The iconic view of the front entrance to the home (not so much a mansion as an old MS farm) built in the 1840's, purchased and named by Faulkner in 1930. Probably the most photographed view in Mississippi.
Faulkner died young (by today's standards) from injury suffered in fall from a horse. The house was never occupied by other owners; was soon under ownership of Ol' Miss. Mostly, the house was left the way it was when the Faulkner's resided. Perhaps and probably, he touched the door handle with is own hands. (when visiting homes of historic people, you don't usually feel the "presence"; here, you do.) His spirit might be amused to watch the dozens of reverent fans--young and old--trooping through the house, sitting outside on lawn chairs, some reading his books or writing in notebooks.
Faulkner's specially designed writing studio, with the typewriter he used. He would closet himself in this room for days on end--so there's a bed for resting while he was in process of writing. He would suffer no interruption!
Most of his books were conceived and completed from within these walls. And if you have read his work, you know it is very personal; specific to the locations that he knew and loved. That is why I believe his spirit still resides here.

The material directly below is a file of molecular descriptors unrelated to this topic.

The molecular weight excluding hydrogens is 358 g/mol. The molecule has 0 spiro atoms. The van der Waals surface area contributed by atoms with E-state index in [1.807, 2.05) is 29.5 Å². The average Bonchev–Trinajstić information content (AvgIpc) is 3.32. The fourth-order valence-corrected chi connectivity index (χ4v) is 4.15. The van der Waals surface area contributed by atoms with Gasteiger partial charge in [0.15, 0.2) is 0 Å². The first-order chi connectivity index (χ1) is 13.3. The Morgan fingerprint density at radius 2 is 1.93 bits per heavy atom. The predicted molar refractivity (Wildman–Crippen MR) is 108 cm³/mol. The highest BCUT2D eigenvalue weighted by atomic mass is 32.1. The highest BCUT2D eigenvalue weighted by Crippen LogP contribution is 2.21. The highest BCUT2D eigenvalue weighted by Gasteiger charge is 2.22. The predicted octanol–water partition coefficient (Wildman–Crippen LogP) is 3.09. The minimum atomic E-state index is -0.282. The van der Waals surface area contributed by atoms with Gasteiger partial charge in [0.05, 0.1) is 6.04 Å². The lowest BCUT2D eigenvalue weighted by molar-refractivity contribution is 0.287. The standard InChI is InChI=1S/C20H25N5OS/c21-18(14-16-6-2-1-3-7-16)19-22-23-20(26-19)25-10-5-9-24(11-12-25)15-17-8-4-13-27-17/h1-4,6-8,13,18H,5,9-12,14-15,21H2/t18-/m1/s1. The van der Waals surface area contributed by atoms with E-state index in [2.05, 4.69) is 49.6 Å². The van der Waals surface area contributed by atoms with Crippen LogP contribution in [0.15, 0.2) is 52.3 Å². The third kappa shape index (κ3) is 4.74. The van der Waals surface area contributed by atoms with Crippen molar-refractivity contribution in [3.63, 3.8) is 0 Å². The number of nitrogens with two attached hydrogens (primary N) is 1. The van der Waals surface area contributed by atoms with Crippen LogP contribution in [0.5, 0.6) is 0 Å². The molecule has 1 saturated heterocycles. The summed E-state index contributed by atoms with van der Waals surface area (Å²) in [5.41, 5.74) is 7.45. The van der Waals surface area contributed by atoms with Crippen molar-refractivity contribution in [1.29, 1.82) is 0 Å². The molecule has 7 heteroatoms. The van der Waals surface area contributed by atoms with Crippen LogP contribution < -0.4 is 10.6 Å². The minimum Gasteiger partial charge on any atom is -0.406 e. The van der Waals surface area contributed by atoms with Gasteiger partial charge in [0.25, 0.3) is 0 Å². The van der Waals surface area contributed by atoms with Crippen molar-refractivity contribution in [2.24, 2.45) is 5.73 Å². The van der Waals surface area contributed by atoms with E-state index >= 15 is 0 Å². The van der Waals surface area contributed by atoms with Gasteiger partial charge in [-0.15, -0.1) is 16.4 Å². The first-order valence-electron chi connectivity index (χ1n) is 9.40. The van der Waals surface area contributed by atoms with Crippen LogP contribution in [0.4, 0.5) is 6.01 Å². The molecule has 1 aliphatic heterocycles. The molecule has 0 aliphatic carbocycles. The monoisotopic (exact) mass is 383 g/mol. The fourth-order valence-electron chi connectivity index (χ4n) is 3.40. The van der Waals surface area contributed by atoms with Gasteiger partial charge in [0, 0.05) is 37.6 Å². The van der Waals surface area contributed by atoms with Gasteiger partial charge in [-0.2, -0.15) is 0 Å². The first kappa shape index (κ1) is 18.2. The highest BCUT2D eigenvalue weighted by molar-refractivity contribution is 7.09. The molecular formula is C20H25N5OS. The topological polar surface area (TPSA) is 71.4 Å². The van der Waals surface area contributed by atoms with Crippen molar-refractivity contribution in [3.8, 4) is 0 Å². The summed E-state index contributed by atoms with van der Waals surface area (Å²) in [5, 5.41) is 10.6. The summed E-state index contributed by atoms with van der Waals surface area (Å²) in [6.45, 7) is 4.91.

He would display his plot plans for himself on the walls of the study. Directly outside the study room is a small, (once "full") bathroom; it is now the washroom for staff and public use; though some fixtures are new, the wash basin is old--vintage 1940's--so you can wash your hands at the writer's own facility.
Faulkner was not an admirer of advanced, progressive technology; he used a standard, manual typewriter though electric brands where modern conveniences in his time. There was a family argument when his teenage daughter wanted a radio in the 1940's; she got it at the insistence of her mother. (The radio is in her bedroom upstairs to this day) The telephone was unavoidable but he didn't like it. As with other old places I've seen, important numbers were scrawled on the wall! The day after Faulkner's funeral, his wife had a window air conditioner delivered and installed for her comfort in her half of their bed-suite upstairs. The AC is up there, too.
This is the modern kitchen in the home. Previously, cooking was done in a detached, brick building in the yard. These were also called "summer kitchens", used so the heat from cooking did not heat up the house in hot, southern summers. I wonder if there was a fight over the freezer? I bet not.
The bed chamber--his half of the bedroom suite
Another view of Aunt Cally's house in the back yard. (his childhood nanny, who lived to be 100.)